Sarah Amos

You may or may not be able to appreciate the work of Sarah Amos, but it’s worth a try for everyone. Hopefully, if you’ve been reading all of my art posts lately, you’ve developed or honed a keen eye to understanding art and perceiving the nuances between something powerful and something vague. From the Philip Institute of Technology in 1987, to the Tamarind Institute in 2002, Sarah Amos has attended several programmes to develop her talent of printmaking. Now, I don’t talk about printmaking much because it’s not something that I practice, but it’s certainly an art that I can appreciate.

Sarah Amos

Sarah Amos makes prints, usually very large ones, that reflect movement and complex overlapping through printing “ghosts,” which are the remnants of past prints. You can view more of her work that what I show here through her website (http://www.sarahamosstudio.com/index.html). But let’s start talking about art, shall we? I’m going to turn to the print I’ve displayed to the right. Like the header image, it contains muted tones and black lines, along with printing ghosts. But what makes Sarah Amos’ work come to life is its kinetic appeal.

Quite frankly, it lifts you up and drags you from one corner to the next. The black loops, reminiscent of heart monitors, use detail and repetition to cloy you to the top of the page, then drop you sharply and sweep you along so that you begin to take in all of the information of the page, moving across the bottom line and up into the more subtle ghosts in the upper quadrants, with such ease and fluidity, it’s almost like visual swimming.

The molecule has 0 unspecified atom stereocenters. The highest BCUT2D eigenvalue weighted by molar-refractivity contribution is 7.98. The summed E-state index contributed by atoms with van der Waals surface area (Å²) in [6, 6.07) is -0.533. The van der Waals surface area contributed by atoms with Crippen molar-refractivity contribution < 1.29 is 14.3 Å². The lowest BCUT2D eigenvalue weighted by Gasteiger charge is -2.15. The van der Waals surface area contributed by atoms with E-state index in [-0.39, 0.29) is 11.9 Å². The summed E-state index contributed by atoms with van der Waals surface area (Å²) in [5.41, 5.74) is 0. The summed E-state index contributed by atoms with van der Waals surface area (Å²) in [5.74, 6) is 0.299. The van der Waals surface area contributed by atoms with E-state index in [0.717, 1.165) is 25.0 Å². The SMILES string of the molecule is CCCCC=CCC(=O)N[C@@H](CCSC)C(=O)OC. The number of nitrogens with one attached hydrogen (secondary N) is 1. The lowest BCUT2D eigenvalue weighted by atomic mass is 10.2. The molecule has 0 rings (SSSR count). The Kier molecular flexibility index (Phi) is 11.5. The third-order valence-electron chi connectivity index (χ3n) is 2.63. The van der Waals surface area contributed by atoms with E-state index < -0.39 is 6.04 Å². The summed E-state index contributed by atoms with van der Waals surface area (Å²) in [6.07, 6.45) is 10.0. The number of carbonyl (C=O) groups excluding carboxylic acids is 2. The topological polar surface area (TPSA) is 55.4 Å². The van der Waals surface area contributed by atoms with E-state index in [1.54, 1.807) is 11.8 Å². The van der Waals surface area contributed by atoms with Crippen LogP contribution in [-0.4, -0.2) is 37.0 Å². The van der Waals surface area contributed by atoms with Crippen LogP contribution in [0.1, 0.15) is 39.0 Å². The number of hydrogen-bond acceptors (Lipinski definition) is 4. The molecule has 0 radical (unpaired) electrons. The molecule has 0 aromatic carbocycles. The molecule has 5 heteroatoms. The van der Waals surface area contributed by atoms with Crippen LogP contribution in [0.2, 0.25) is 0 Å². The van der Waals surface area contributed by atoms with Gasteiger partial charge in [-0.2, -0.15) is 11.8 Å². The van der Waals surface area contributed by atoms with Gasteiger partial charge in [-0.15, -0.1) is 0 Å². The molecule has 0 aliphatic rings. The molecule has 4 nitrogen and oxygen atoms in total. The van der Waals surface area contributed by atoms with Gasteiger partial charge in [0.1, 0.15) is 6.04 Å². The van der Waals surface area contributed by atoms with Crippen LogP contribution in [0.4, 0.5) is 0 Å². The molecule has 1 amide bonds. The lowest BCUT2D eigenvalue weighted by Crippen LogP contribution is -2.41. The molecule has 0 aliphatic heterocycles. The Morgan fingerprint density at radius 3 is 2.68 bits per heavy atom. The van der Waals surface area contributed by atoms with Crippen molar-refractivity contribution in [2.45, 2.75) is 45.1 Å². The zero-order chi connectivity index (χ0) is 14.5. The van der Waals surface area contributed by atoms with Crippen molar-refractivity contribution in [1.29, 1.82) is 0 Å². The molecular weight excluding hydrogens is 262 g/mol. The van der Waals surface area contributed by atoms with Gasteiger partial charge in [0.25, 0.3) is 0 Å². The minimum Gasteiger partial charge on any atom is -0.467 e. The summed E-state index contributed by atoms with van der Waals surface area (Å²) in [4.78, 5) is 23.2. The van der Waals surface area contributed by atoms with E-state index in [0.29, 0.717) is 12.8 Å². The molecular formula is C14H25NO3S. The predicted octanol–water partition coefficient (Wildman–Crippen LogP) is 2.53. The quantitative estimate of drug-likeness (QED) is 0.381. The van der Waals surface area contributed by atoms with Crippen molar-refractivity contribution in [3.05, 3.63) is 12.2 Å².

Sarah Amos

Here’s another. The juxtaposition of the harsh horizontal scratching to the organised, monotonous, geometric vertical drop gives this piece a feel that is distinctly like a vector. It’s mathematical, yet complicated. However, it’s not done with a compass or a computer; we can see, as on the far lower left, how there is an organic nature to even the rigidly organised. This subtle difference from true structure allows our eyes to feel more relaxed when viewing the image, and more interested in the dropping lines. We don’t just bunch them into “vertical stripes.” Suddenly, they’re sweeping lines that careen off of the upper mess, rather than a thin barcode that is simply seen as one unit.

Sarah Amos

For the last piece I look at, I’m going to choose one that’s very similar to the first etching I showed you, but didn’t get a chance to discuss. This complex, overlapping system of lines also provokes optical movement in a slightly different way than the others we’ve looked at. It seems to spiral out of the centre of the page, an illusion occurring both because of the dark, prison-stripe lines being neither parallel nor perpendicular to the sides of the page, and also to the immense amount of subtle lines in the background. These lighter lines, which we don’t immediately perceive because of their proximity in value to the base colour, twist from a slight incline in the upper left, to a sharp incline in the lower left. This, along with the organic, transforming quality of the prison-stripe lines, gives us the sense of movement that Sarah Amos so masterfully creates with such simple art.

-A.

Photos Courtesy Of: